He was by far the coolest guy at the party, and Michelle was thrilled that he noticed her. She was a shy teenager and he made her feel special.
“Of all the people at the party, he paid attention to me,” said Michelle, who’s identified with just her middle name to protect her identity. “Everyone wanted to talk to him because he was from the ‘big city.’”
The 20-year-old told Michelle he was from St. Paul, Minnesota, and was in Casper, Wyoming, for a few weeks visiting family, where she lived. This made him exotic, Michelle said, as did the fact that he was well dressed and claimed to be an up-and-coming rapper.
At the time, Michelle was 17, a high school senior with a part-time job at Kmart and the added responsibility of helping to care for her disabled mother.
One thing led to another, and soon Michelle and the out-of-town guy were dating. About a month later, however, he told her he was heading back home to Minnesota, but the two could stay in touch and maybe visit one another in the future.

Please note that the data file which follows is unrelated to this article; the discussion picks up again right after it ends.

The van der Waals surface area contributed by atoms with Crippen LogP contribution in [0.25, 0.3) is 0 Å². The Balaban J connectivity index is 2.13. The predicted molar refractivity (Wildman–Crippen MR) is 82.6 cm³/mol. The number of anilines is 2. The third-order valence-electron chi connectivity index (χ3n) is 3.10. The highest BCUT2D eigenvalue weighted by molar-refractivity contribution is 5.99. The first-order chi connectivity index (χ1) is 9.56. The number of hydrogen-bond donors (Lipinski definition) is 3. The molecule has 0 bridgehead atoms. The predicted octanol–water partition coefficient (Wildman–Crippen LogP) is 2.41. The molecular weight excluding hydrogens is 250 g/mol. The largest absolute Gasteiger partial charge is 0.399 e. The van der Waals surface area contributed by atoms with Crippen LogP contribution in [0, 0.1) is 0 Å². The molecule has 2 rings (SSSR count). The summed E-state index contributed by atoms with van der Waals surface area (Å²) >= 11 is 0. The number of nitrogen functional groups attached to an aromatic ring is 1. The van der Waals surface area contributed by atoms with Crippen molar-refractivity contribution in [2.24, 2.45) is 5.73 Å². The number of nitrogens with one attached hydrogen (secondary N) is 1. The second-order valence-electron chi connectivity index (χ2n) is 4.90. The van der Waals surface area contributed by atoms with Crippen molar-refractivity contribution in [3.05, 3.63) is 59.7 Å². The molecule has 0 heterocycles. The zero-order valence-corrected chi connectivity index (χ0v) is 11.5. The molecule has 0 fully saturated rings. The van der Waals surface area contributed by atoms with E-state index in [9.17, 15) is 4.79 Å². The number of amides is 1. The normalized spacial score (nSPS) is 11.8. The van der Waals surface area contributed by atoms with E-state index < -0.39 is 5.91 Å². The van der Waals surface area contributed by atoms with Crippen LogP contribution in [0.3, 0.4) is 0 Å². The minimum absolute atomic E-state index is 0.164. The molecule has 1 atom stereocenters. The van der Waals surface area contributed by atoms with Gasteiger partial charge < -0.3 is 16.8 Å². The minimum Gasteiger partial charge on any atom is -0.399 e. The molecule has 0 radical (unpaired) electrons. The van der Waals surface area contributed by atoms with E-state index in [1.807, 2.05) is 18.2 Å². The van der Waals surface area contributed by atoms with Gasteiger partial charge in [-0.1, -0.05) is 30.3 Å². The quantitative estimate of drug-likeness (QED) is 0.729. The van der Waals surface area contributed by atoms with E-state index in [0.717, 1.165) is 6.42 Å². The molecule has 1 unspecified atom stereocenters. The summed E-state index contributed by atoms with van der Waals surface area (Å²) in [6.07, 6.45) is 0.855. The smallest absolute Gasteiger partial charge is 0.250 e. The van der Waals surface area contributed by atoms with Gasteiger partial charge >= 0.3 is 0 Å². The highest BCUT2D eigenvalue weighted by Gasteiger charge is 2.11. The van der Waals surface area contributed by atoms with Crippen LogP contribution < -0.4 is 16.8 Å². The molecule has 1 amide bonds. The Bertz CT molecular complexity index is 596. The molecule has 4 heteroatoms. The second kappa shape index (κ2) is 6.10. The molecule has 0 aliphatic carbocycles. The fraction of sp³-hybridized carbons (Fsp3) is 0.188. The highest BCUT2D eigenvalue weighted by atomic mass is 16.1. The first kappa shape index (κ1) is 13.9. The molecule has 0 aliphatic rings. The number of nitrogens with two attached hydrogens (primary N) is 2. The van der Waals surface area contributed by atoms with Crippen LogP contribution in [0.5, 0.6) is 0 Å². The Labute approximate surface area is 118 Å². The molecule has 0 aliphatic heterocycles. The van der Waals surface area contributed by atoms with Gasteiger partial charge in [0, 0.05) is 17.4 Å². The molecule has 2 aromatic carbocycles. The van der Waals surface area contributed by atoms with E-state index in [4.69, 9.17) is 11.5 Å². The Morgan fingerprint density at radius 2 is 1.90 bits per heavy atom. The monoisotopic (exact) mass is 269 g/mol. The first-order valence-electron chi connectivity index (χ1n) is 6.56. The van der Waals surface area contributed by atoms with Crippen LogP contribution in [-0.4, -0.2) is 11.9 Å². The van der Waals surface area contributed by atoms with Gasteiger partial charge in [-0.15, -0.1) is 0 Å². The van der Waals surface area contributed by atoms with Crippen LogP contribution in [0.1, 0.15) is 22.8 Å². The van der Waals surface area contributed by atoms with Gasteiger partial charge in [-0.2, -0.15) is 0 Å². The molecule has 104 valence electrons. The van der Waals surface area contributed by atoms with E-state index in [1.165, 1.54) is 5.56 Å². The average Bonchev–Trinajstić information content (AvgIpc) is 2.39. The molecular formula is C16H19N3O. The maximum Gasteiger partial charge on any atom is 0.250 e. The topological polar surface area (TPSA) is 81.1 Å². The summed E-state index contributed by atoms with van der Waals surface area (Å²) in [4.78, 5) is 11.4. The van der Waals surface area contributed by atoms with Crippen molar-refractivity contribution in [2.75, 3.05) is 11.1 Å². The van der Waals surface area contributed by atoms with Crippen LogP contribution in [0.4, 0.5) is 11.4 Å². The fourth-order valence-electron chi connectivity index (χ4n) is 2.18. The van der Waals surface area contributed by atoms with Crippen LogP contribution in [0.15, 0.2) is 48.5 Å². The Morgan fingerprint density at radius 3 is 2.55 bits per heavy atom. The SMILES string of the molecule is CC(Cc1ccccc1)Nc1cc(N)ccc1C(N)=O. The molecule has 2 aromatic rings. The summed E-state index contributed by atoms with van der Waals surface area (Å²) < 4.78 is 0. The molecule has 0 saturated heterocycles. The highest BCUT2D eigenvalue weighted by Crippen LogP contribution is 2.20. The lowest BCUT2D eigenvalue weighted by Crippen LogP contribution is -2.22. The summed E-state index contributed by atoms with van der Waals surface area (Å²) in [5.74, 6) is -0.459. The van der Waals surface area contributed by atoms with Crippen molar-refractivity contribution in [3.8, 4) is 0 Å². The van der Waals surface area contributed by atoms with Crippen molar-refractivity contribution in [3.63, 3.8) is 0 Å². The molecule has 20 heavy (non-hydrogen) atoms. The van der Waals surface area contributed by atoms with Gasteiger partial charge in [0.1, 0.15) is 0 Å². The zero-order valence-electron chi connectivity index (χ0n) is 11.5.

She was devastated.
Convinced To Run Away
About two weeks after he’d returned home, Michelle discovered she was pregnant.
She told the guy, and he told her to run away to be with him in Minnesota. He was excited, he said. He promised to take care of her and the baby and was eager for them to be family.
Before she came, however, she’d have to do him a favor to earn gas money for the trip, and to buy clothes and other items for the baby. He asked her to go with his buddy to deliver cocaine to a buyer. She wasn’t thrilled with the request but felt stuck.